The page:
Skipping one too many beats
Beatbuddy is a difficult game to dislike, and the truth is I don’t dislike it. But when I see the game world and hear snippets of the music and think about the idea behind it all, I am disappointed nonetheless. It’s close – it’s really close – to being something special. But in the end, it just doesn’t quite pull it off.
Beatbuddy is an immortal being who slumbers along with his companions, Harmony and Melody, and dreams up the music that’s the pulse of life in the world of Symphonia. But when the wicked Prince Maestro kidnaps Melody in a twisted attempt to make the Symphonians dance to his tune, Beatbuddy is awakened and embarks upon an epic quest to save his friends and the world!
The hand-painted backdrops of Beatbuddy and the bizarre denizens who inhabit the game look great, as does Beatbuddy himself – a blue, perma-headphoned little fellow who, despite his bulbous shape, has some smooth dance floor moves and will bust them out anytime he’s left alone for a few seconds. And the music, at times, is excellent – as it should be, coming from top-notch composers including Austin Wintory, who was nominated in 2012 for a Grammy Award for his work on Journey.
But the devil is in the details, as they say, and this is where Beatbuddy stumbles. The game can be controlled with a mouse, keyboard or controller, but the mouse setup is awkward and still requires the use of the keyboard, and the keyboard on its own is far too imprecise to satisfactorily guide Beatbuddy through the many obstacles he’ll encounter. It’s far too easy to get stuck on a corner or protruding edge, which is doubly frustrating when you get hung up midway through a tight passage that only gives you a few seconds to escape before death strikes. It gets worse when you’re behind the controls of your vehicle, a rickety submarine that pulses to the rhythm of the music and can only move quickly in time with every other beat; it’s durable enough that you can bang it around a bit without fear of death, but it’s hardly a precision driving machine. The game also, very oddly, doesn’t allow for mouse control in the menus, even when the mouse is selected as the control option.
You won’t necessarily die often, especially if you’re patient and careful, and the good news is that there are plenty of checkpoints and lots of health “bubbles” lying around, so an untimely demise won’t cost you 30 minutes of lost gameplay. But there are segments that can be frustrating, and a couple of times I elected to switch briefly to the greater directional accuracy of the mouse to navigate through a certain area, and then reverted back to the more intuitive keyboard scheme once I was through. Your mileage may vary, obviously, but neither of those two control options (I didn’t try a controller) really felt up to the challenges of the game.
Beatbuddy also suffers from the classic problem of “too much breadth, not enough depth.” It’s not a massive game but it’s big enough – you’ll probably get at least half a dozen hours out of it if you’re pokey – to make the variety of things to do seem pretty thin. Despite the sprawling nature of the world, it’s a very linear experience and after a while you’ll start to notice that you’re doing the same things over and over again, and while it’s pretty, there’s just not all that terribly much to see.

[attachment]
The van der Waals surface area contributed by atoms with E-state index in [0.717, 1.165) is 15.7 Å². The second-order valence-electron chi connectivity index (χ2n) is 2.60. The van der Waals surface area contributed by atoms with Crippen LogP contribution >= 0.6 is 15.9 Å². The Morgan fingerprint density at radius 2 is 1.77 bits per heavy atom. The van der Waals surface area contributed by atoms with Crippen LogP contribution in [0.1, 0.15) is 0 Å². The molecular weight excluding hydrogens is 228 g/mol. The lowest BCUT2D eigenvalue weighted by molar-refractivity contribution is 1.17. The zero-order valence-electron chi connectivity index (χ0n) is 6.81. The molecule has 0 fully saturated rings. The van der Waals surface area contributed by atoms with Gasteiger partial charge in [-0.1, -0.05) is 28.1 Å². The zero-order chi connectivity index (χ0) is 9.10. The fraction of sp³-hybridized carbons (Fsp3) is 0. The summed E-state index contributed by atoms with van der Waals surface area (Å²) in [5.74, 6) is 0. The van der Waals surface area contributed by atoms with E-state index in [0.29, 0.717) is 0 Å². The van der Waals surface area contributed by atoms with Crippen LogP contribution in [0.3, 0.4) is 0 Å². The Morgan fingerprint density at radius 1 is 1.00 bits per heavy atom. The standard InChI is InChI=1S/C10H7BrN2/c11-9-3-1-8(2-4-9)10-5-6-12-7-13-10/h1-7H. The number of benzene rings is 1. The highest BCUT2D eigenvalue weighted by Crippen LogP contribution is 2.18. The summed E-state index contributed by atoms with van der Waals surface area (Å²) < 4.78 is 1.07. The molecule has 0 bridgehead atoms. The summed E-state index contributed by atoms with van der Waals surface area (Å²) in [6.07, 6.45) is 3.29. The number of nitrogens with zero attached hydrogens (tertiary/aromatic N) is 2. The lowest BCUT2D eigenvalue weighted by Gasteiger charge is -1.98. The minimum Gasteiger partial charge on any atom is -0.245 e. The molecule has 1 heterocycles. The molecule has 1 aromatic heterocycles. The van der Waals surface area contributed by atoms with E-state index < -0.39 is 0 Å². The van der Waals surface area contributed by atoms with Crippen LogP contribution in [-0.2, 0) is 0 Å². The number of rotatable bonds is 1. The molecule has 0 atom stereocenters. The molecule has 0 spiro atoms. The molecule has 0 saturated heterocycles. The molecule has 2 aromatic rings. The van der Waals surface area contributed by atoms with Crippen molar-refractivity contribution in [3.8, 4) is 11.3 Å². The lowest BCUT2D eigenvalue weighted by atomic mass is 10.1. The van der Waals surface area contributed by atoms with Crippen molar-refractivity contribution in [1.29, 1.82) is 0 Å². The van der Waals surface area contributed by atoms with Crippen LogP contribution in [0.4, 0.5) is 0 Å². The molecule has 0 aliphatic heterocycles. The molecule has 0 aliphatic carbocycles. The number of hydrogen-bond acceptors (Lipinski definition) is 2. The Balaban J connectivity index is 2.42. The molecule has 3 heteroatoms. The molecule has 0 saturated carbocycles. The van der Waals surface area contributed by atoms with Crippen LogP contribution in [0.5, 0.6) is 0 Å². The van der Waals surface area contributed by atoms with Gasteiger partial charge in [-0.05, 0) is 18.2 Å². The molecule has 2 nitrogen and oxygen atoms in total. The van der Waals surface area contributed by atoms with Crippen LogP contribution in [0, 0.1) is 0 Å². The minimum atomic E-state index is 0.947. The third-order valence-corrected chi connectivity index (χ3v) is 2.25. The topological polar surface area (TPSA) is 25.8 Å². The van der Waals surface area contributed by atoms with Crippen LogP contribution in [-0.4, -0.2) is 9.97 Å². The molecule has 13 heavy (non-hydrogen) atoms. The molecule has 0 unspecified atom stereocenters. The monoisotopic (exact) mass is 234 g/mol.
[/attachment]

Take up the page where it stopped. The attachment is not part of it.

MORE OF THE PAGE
The music is often very good – which, again, should come as no surprise – but in some areas of Symphonia it can also break down into nothing more than a monotonous, pulsating beat. I found myself stuck at one point – because of a glitch, I suspect (more on that later) – with nothing to listen to but a steady “boom boom boom,” and while maybe that’s cool with the kids these days – I’m old and haven’t been hip since the Hip were actually Tragic – it started to grind on me after a while. It’s also not nearly as interactive as I expected it to be: there are occasional sections where you’ll be required to keep the beat in one way or another, but I never had the feeling that I was actually impacting the music in any meaningful fashion. It’s quite possible to affect it by, for example, interrupting a stream of bubbles, but it’s usually something that happens as an incidental effect of moving forward, like banging your face into a wall while crossing an unfamiliar dark room, rather than something that’s actually a component of gameplay.
My (possible) technical hiccup came by way of three bounce pads that I spent roughly 45 minutes fiddling with before quitting and checking the Steam forums, where I found a few other people reporting similar, although not quite identical, problems. Restarting the game and the level, I was able to make it past the troublesome area within seconds – effectively on my first retry. Was it a bug or just bad luck? It’s impossible to say, but it’s an awfully strange coincidence; and even if it wasn’t an error, it’s still problematic. Spending the better part of an hour trying to find the precise angles for what should be a simple bit of bouncing just isn’t fun.
The good news is that Threaks, the team behind the game, is hard at work on a patch, and in the meantime if you happen to get stuck, a simple level restart should (hopefully) fix things up. What it won’t do is correct the game’s more fundamental flaws. When Beatbuddy works, it’s a beautiful, charming journey of exploration through a lush and magical undersea realm. When it doesn’t work, it’s frustrating, repetitive, and dull. And as much as I wanted it to be mostly the former, there’s just a little too much of the latter for it to really sing.